Journal of International Business Studies
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#2Minghui Han (SCUT: South China University of Technology)
Last. Hao Zhang (Guangdong University of Foreign Studies)H-Index: 1
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#2Christian K. DarkoH-Index: 3
Last. David W. Lehman (UVA: University of Virginia)H-Index: 8
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#1Jane W. Lu (CityU: City University of Hong Kong)
#2Hao Ma (PKU: Peking University)
Last. Xuanli Xie (PKU: Peking University)
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Foreignness has long been a central construct in international business research, with research streams examining its conceptualizations, manifestations, and consequences. Researchers started by taking foreignness to be a liability, then later considered the possibility of its being an asset. A still more recent view is that foreignness is an organizational identity that a firm can purposefully manage. Broadly conceived, foreignness is an umbrella construct that directly or tangentially covers r...
1 CitationsSource
#1Hae-jung Hong (NEOMA Business School)
#2Dana B. Minbaeva ('KCL': King's College London)
Multiculturals – individuals with notable cultural knowledge, skills, abilities, and other characteristics (KSAOs) – are widely assumed to contribute to MNE performance leading, ultimately, to global competitive advantages. We nuance this general belief by arguing that what matters for an MNE’s competitive advantage is not the employment of multiculturals per se, but rather the MNE’s ability to transform multiculturals’ KSAOs into strategic human capital resources by creating complementarities b...
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#1Yadong Luo (SYSU: Sun Yat-sen University)H-Index: 93
Current techno-nationalism presents new risks in international business, amplifying volatility, uncertainty, and complexity for multinational enterprises (MNEs). This study explains how today's techno-nationalism differs from its traditional form, the underlying theoretic logic, the damage it may cause to MNEs, and what MNEs can do to contain the potential harm. We elaborate on several points: (1) new techno-nationalism combines geopolitical, economic, national security, and ideological consider...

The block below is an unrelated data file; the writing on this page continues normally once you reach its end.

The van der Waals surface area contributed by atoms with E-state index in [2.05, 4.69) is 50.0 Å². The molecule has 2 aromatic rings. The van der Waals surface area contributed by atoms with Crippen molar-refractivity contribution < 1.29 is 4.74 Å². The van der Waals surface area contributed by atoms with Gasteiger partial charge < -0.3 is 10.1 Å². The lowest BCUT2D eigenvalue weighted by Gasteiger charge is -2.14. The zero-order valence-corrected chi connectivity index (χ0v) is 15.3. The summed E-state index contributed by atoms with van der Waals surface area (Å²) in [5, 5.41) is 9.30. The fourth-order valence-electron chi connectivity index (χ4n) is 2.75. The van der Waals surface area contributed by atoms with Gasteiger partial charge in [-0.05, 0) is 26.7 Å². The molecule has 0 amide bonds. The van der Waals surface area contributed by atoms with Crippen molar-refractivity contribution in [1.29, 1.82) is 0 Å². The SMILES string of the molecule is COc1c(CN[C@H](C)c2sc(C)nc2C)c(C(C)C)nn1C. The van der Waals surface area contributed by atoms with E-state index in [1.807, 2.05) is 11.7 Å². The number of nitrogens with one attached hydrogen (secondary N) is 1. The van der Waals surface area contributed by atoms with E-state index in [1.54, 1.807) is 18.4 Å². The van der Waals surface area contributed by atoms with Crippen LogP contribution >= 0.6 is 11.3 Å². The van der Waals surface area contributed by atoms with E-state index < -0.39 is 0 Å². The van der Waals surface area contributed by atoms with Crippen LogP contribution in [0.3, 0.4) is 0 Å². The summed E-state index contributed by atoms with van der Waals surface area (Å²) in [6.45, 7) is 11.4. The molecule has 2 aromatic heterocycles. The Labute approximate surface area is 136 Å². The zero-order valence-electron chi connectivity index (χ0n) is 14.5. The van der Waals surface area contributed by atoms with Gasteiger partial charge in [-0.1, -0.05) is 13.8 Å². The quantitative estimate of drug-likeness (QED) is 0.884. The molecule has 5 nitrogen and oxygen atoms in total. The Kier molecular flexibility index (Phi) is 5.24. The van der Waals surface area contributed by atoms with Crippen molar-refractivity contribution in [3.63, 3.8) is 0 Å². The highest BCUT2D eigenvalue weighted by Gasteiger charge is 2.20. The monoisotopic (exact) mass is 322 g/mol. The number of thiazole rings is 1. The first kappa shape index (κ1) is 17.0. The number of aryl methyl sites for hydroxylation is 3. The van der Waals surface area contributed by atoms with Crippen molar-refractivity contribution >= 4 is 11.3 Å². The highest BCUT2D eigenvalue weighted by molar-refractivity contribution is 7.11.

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#1Luciano Ciravegna (INCAE Business School)
#2Snejina Michailova (University of Auckland)H-Index: 31
Contractor argues that the coronavirus outbreak only had temporary effects on the global economy, and that post COVID-19 globalization will resume. We posit that the pandemic will have significant long-lasting effects on globalization. Our arguments are grounded in three observations. First, the pandemic has increased inter- and intra-country inequalities and has reversed trends in poverty reduction, which will intensify anti-globalization sentiments in the future. Second, the pandemic has fuele...
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#1Ilgaz Arikan (College of Business Administration)H-Index: 6
#2Asli M. Arikan (College of Business Administration)H-Index: 8
Last. Oded Shenkar (Max M. Fisher College of Business)H-Index: 53
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We revisit the new perspectives that explain the internationalization and growth of multinational enterprises (MNEs) in emerging markets (EMs). Do we need a new theory for EM MNEs? Are the new theorizing efforts seeking the “just right” approach as in the Goldilocks story justified? We beg to disagree. We draw attention to the foundations of current international business (IB) and organization theories, rooted in culture, history, institutions, economics, strategy, and market dynamics to meet th...
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#1Herman Aguinis (GW: George Washington University)H-Index: 88
#2Kelly P. Gabriel (GW: George Washington University)H-Index: 1
Articles in Journal of International Business Studies (JIBS) and elsewhere have argued that international business (IB) is a uniquely complex field. We offer an alternative perspective and evidence that IB is not so uniquely complex compared to organizational behavior, strategic management studies, and entrepreneurship. We argue that viewing IB as uniquely complex is likely a result of what a vast body of social psychology research has uncovered and labeled false uniqueness bias: the tendency fo...
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#1Len J. Treviño (FAU: Florida Atlantic University)H-Index: 17
#2Jonathan P. Doh (Villanova University)H-Index: 57
While internationalization process theory has deepened our understanding of international expansion, it and many other international business (IB) theories have largely neglected the underlying managerial processes and decision-making contexts of internationalization. In response, we articulate a model that accounts for both the external context and the internal processes leading to internationalization decisions. We argue that internationalization decisions are grounded in contestation and stru...
7 CitationsSource
#2Sebastian Stoermer (TUD: Dresden University of Technology)H-Index: 3
Last. Sebastian KlarH-Index: 1
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Knowledge transfer within multinational enterprises is a source of competitive advantage. However, we know little about repatriates’ role in reverse knowledge transfer upon their return to headquarters (HQ). Using an organizational embeddedness perspective, we conceptualized how embeddedness fit – individuals’ perceived match between their knowledge and skills and the job requirements – during the expatriation assignment and upon repatriation predicts repatriate knowledge transfer. To test the h...
4 CitationsSource
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